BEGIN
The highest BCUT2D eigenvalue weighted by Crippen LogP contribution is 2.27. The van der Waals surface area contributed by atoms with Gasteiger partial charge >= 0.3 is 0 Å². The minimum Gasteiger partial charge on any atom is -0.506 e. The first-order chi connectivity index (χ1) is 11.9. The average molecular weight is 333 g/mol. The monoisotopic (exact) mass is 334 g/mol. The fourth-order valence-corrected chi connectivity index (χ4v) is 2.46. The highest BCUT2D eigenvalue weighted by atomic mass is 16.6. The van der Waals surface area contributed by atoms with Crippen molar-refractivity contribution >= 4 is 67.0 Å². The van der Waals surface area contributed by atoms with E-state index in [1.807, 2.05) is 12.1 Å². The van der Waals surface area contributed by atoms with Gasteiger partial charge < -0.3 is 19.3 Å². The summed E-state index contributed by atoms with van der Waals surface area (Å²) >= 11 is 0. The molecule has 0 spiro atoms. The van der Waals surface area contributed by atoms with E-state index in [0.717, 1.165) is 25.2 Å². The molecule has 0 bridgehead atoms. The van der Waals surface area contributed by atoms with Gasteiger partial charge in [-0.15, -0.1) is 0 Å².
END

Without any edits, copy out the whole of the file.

The highest BCUT2D eigenvalue weighted by Crippen LogP contribution is 2.27. The van der Waals surface area contributed by atoms with Gasteiger partial charge >= 0.3 is 0 Å². The minimum Gasteiger partial charge on any atom is -0.506 e. The first-order chi connectivity index (χ1) is 11.9. The average molecular weight is 333 g/mol. The monoisotopic (exact) mass is 334 g/mol. The fourth-order valence-corrected chi connectivity index (χ4v) is 2.46. The highest BCUT2D eigenvalue weighted by atomic mass is 16.6. The van der Waals surface area contributed by atoms with Crippen molar-refractivity contribution >= 4 is 67.0 Å². The van der Waals surface area contributed by atoms with E-state index in [1.807, 2.05) is 12.1 Å². The van der Waals surface area contributed by atoms with Gasteiger partial charge < -0.3 is 19.3 Å². The summed E-state index contributed by atoms with van der Waals surface area (Å²) >= 11 is 0. The molecule has 0 spiro atoms. The van der Waals surface area contributed by atoms with E-state index in [0.717, 1.165) is 25.2 Å². The molecule has 0 bridgehead atoms. The van der Waals surface area contributed by atoms with Gasteiger partial charge in [-0.15, -0.1) is 0 Å².